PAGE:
The time to offer treatments for COVID-19


Pulmonary and Critical Care Medicine, Aurora St. Luke's Medical Center


Background: COVID-19 has several overlapping phases. Treatments to date have focused on the late stage of disease in hospital. Yet, the pandemic is by propagated by the viral phase in out-patients. The current public health strategy relies solely on vaccines to prevent disease.

We searched the major national registries, pubmed.org, and the preprint servers for all ongoing, completed and published trial results.

As of 2/15/2021, we found 111 publications reporting findings on 14 classes of agents, and 9 vaccines. There were 62 randomized controlled studies, the rest retrospective observational analyses. Only 21 publications dealt with outpatient care. Remdesivir and high titer convalescent plasma have emergency use authorization for hospitalized patients in the U.S.A. There is also support for glucocorticoid treatment of the COVID-19 respiratory distress syndrome. Monoclonal antibodies are authorized for outpatients, but supply is inadequate to treat all at time of diagnosis. Favipiravir, ivermectin, and interferons are approved in certain countries.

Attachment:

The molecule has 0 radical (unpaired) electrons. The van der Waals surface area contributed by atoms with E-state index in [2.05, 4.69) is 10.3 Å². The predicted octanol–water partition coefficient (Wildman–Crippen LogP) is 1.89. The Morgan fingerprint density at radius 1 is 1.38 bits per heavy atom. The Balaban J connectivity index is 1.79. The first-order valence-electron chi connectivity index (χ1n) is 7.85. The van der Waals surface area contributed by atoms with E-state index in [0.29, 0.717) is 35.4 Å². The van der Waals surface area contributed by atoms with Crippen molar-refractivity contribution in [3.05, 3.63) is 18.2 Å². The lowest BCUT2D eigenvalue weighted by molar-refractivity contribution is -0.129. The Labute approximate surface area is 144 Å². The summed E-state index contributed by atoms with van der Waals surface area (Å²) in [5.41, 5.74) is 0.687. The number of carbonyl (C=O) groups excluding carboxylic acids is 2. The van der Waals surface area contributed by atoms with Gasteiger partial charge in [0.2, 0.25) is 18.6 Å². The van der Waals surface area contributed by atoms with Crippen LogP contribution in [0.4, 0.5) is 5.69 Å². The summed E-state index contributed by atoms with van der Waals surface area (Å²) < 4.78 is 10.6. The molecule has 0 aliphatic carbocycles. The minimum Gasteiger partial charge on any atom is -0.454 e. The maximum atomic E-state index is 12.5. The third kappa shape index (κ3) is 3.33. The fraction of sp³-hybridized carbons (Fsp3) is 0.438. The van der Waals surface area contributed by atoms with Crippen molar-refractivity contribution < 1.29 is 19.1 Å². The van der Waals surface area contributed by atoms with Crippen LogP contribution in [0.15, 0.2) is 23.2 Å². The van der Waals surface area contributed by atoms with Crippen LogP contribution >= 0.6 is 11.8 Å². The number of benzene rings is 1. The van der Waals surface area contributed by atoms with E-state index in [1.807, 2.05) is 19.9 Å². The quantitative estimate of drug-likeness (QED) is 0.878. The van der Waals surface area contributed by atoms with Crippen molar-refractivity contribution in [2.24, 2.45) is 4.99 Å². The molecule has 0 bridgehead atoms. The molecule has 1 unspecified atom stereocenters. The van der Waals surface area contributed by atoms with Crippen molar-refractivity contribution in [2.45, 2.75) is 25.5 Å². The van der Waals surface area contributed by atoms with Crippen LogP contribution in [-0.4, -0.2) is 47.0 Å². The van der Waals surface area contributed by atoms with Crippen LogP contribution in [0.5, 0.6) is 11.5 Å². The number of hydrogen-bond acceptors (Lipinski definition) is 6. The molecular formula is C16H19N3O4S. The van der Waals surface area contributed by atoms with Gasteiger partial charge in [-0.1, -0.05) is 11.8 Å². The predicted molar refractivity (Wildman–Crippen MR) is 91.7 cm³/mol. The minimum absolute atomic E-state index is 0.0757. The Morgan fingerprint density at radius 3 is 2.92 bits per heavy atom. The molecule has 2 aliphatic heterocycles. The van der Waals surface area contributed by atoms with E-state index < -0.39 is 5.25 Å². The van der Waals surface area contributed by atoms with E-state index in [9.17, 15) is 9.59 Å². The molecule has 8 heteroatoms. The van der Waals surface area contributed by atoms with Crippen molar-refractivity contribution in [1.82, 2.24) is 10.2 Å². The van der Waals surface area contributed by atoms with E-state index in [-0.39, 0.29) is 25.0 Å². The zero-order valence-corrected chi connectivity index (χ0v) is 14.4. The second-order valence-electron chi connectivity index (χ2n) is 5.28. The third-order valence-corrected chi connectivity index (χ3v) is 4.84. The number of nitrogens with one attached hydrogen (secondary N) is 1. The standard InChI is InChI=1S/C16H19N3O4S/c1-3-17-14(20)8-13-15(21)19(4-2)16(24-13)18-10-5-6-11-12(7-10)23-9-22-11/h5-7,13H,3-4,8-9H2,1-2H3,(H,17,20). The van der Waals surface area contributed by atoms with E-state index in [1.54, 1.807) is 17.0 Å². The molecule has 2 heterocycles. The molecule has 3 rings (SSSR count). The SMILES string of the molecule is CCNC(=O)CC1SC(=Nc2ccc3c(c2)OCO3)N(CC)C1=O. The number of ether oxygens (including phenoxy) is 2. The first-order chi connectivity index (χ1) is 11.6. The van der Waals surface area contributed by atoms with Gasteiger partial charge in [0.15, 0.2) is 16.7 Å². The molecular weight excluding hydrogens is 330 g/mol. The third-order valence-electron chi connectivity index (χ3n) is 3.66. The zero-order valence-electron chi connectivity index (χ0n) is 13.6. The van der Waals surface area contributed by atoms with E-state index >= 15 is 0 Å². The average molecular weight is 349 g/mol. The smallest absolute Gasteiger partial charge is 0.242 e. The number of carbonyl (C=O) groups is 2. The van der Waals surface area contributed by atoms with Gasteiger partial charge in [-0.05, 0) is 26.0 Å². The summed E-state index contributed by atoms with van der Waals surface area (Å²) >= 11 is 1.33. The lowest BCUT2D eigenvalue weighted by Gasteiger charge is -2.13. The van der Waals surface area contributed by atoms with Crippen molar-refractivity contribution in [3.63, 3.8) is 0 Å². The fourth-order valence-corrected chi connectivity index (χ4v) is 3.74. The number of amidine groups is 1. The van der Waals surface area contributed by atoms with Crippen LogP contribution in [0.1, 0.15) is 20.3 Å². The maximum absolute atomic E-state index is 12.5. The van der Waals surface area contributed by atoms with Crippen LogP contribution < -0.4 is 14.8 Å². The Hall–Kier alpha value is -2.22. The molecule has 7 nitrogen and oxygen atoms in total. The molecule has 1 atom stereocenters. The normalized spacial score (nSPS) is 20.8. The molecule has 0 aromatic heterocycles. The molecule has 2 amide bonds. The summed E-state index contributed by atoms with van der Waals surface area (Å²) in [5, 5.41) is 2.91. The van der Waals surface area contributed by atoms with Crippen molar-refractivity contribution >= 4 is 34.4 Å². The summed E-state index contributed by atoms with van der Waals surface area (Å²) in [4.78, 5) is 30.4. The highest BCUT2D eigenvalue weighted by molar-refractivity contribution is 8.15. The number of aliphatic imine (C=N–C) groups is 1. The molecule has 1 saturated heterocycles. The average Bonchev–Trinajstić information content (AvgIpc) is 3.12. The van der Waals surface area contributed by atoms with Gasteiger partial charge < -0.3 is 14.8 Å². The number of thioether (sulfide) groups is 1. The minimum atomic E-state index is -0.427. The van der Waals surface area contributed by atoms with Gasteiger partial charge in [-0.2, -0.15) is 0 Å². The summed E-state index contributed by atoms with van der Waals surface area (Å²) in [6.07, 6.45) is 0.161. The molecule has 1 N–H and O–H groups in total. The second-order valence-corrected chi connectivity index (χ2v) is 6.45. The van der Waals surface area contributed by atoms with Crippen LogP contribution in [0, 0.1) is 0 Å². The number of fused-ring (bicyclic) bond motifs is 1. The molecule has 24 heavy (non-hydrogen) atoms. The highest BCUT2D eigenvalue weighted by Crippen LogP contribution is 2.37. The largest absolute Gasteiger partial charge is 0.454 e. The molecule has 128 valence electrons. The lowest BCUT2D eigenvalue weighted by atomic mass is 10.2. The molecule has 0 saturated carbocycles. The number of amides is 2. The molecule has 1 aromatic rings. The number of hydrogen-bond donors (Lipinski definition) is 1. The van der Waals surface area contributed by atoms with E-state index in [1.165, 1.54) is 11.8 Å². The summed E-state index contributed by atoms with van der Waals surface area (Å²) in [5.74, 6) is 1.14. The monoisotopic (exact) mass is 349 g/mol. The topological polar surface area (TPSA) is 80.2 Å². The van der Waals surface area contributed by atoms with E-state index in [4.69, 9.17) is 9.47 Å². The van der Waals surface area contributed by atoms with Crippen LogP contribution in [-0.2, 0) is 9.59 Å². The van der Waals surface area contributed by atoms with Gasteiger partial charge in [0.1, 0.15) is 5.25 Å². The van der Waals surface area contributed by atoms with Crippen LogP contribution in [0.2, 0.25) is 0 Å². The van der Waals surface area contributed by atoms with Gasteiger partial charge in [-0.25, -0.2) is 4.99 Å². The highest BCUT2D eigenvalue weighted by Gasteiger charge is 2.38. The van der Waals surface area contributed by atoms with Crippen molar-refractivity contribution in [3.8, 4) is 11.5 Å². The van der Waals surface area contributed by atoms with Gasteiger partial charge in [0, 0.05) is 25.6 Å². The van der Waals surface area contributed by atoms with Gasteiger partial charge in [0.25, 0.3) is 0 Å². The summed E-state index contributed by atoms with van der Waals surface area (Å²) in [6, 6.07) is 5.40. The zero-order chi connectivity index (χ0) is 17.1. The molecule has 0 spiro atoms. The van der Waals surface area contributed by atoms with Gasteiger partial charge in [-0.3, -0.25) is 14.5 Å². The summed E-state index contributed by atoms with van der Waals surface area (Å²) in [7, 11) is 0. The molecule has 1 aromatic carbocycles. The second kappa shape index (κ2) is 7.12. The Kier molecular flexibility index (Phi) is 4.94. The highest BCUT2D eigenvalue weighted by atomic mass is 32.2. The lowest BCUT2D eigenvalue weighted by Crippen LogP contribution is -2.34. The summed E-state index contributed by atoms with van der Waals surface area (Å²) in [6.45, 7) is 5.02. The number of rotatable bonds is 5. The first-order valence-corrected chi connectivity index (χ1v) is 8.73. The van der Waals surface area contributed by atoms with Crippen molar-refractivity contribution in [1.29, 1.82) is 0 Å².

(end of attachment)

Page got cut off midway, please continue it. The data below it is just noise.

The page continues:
Expert Opinion: Vaccines and antibodies are highly antigen specific, and new SARS-Cov-2 variants are appearing. We call on public health authorities to authorize treatments with known low-risk and possible benefit for outpatients in parallel with universal vaccination.

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